For some reason, when I was googling the Field of View (FOV) value for the Pixel 2 camera recently, I couldn’t find the answer.
So I thought back to high school trigonometry and measured it myself.
It’s not perfect, but it works:
I took a 30cm ruler and taped it up, then measured how far away the camera needed to be from the ruler to fit the whole thing just inside its Field of View.
d_h = the distance away from the ruler in landscape mode
d_v = the distance away from the ruler in portrait mode
This is what it looks like:
The trigonometry for a right angle triangle means that:
α_h = arctan(15 / d_h) = arctan(15 / 24.5)
α_v = arctan(15 / d_v) = arctan(15 / 32)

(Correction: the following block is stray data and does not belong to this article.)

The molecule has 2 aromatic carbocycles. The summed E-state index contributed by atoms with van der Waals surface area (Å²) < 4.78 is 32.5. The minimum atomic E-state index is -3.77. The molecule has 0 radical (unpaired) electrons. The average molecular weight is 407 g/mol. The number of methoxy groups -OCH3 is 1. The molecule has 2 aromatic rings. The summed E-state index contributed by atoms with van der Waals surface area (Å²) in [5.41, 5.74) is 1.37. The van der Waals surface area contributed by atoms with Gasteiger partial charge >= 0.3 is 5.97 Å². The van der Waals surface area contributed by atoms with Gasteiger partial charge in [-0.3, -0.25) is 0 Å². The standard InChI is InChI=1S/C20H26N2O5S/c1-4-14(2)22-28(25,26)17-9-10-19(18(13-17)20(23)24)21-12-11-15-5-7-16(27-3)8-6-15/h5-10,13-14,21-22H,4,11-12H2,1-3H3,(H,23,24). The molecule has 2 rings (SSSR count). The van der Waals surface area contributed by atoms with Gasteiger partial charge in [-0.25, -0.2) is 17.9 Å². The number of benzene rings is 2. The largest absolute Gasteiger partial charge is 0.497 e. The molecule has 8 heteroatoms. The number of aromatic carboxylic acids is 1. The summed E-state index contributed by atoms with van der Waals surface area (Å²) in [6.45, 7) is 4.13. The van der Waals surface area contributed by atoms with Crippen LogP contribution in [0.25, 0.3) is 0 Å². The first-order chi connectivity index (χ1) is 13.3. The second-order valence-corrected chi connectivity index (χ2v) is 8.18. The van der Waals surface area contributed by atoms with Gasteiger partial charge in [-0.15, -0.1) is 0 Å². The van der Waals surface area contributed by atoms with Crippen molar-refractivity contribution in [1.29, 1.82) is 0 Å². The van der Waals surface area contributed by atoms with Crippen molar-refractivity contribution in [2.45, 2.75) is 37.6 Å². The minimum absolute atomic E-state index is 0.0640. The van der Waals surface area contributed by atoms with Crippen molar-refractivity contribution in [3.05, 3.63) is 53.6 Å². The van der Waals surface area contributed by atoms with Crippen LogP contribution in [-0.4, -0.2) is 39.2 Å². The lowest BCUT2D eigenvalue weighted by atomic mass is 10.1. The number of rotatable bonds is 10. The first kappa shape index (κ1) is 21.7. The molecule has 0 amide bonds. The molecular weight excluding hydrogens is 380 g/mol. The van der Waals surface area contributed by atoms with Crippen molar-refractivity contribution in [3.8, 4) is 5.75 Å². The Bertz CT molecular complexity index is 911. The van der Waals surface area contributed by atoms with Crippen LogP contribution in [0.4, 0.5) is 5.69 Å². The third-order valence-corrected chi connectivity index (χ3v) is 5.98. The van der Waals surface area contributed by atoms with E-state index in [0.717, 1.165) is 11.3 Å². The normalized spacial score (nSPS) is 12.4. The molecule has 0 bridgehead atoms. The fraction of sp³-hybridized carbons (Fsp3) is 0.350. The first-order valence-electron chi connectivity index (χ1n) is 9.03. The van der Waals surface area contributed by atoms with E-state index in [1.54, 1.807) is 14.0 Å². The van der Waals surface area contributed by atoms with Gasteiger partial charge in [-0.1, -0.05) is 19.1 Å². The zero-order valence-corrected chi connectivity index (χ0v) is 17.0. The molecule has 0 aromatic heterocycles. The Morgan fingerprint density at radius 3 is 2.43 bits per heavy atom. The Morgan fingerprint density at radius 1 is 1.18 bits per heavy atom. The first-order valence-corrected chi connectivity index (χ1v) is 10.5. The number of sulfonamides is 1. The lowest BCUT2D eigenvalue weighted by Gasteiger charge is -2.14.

and obviously the full FOV_h and FOV_v are double that.
This works with any camera, so if you don’t have the sensor size and don’t want to run through the lens equation, try this method out instead.
Finally, a practical use for all that trigonometry I memorized in high school. (Ok, that’s not true, we used a ton of it in electrical engineering, too.)
In other words, all that the Field of View triangle is saying (and indeed what the tangent ratio is saying) is that:
If we’re holding the camera in landscape mode, then stepping forwards or backwards by 24.5cm will remove or add 30cm of the scene in front of us to the picture.
If we’re holding the camera in portrait mode, then stepping forwards or backwards by 32cm will remove or add 30cm of the scene in front of us to the picture.